Sunday, March 21, 2010

Is there an easy way to make great bread?

Whole wheat with spicy olives and walnuts.

I'll be honest, I didn't think there was, but I finally tried the infamous no-knead. It's turned me into a new man. To clarify, I'm a cook, my method is somewhat of a refined improvisation, as opposed to the science required to understand baking.
A good loaf had always evaded me . . . in the kitchen anyways. So I kinda gave up trying a while back.
When I came across this video it gave me hope. It's Jim Lahey (of Sullivan St. Bakery) and Mark Bittman, discussing the process. So I got the cook book "My Bread" and set out to get my bread right. It takes some patience, but the time required develops the gluten in lieu of messy tiresome kneading and in the end the effort is nil, and the product is something to write home about.

NOTE- This recipe calls for using your potentially-expensive dutch oven. The high heat in the recipe can cause permanent discoloration and minor cracking. This won't prevent you from making yummy food moving forward, some people find it aesthetically displeasing. Strait cast iron will do just fine.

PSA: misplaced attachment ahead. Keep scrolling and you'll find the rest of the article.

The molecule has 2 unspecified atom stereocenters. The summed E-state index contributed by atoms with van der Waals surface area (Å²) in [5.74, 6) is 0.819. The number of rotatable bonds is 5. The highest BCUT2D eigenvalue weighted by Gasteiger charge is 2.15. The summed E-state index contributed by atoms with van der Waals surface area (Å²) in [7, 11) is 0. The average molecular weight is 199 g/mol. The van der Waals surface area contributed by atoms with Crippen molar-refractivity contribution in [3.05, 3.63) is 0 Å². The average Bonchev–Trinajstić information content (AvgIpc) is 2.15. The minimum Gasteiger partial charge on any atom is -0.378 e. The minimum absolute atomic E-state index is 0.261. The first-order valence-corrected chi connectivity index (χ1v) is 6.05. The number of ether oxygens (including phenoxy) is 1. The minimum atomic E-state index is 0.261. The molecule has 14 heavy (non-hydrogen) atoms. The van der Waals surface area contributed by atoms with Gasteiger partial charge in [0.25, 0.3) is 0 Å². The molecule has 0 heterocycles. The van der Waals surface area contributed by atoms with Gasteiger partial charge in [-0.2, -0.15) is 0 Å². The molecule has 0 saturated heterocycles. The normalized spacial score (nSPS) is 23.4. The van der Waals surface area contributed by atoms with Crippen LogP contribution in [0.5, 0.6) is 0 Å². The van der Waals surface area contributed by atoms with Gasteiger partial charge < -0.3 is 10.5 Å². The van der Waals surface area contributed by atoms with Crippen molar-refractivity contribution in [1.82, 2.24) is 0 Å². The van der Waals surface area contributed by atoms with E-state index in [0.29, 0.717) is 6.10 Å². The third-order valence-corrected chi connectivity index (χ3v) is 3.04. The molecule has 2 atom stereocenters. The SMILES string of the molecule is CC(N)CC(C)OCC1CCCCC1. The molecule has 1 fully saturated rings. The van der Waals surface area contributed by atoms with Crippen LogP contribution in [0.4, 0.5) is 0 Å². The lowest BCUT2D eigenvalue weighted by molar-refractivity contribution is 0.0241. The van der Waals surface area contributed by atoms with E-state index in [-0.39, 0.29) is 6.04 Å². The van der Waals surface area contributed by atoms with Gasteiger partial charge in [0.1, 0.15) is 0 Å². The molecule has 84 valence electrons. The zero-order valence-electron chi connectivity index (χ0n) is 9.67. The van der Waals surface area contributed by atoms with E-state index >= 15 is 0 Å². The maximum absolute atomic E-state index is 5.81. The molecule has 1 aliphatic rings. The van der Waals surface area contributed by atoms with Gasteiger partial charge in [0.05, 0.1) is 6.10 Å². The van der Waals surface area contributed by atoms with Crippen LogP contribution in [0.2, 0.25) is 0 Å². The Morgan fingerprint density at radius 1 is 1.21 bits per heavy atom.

First you have to get the basic recipe down.

3 cups bread flour, more for dusting (AP flour will do if you cant find bread flour.)
¼ teaspoon instant yeast
1¼ teaspoons salt
1 1/2 cup water
Cornmeal or wheat bran as needed.

***For specific instructions watch the video in the link above.

You simply combine the dry ingredients, add the water and cover. After 12-18 hours of proofing you turn out the dough and fold it over onto itself once. Two more hours proofing and you drop the loaf into a dutch oven that had been heated in a 500 degree oven. What comes out is amazing.
Now I can't say that my first loaf came out perfect, it took a few tries, but once I got it down. . . . well, it qualifies as incredible. I never expected I would be able to bake a loaf like this in my home.
The best part is once you get the basic recipe down, you can add a wide variety of ingredients to spice up your loaves. I made many types, admittedly with varying degrees of success, but some were excellent. The winners were smokey peanut (smoked paprika and roasted peanuts), spicy olive and walnut, whole wheat with cayenne, cashew and curry powder, ham-cheddar-and-dill-pickle and so on and so forth down the line.
The trick is to avoid introducing ingredients that affect the "science" of the bread too much. Something I was slow to pick up on.
Overall the procedure is fun and rewarding. I'd suggest taking it on if you have the baking itch.
If you do, I'd love to hear how it turns out.

Smoky peanut loaf at the end of the first proof. Note the stringy lengths,
indicative of good gluten development.

***Special thanks to Jeremy and Abby for lending me their dutch oven (not pictured) without which this entry would not exist.
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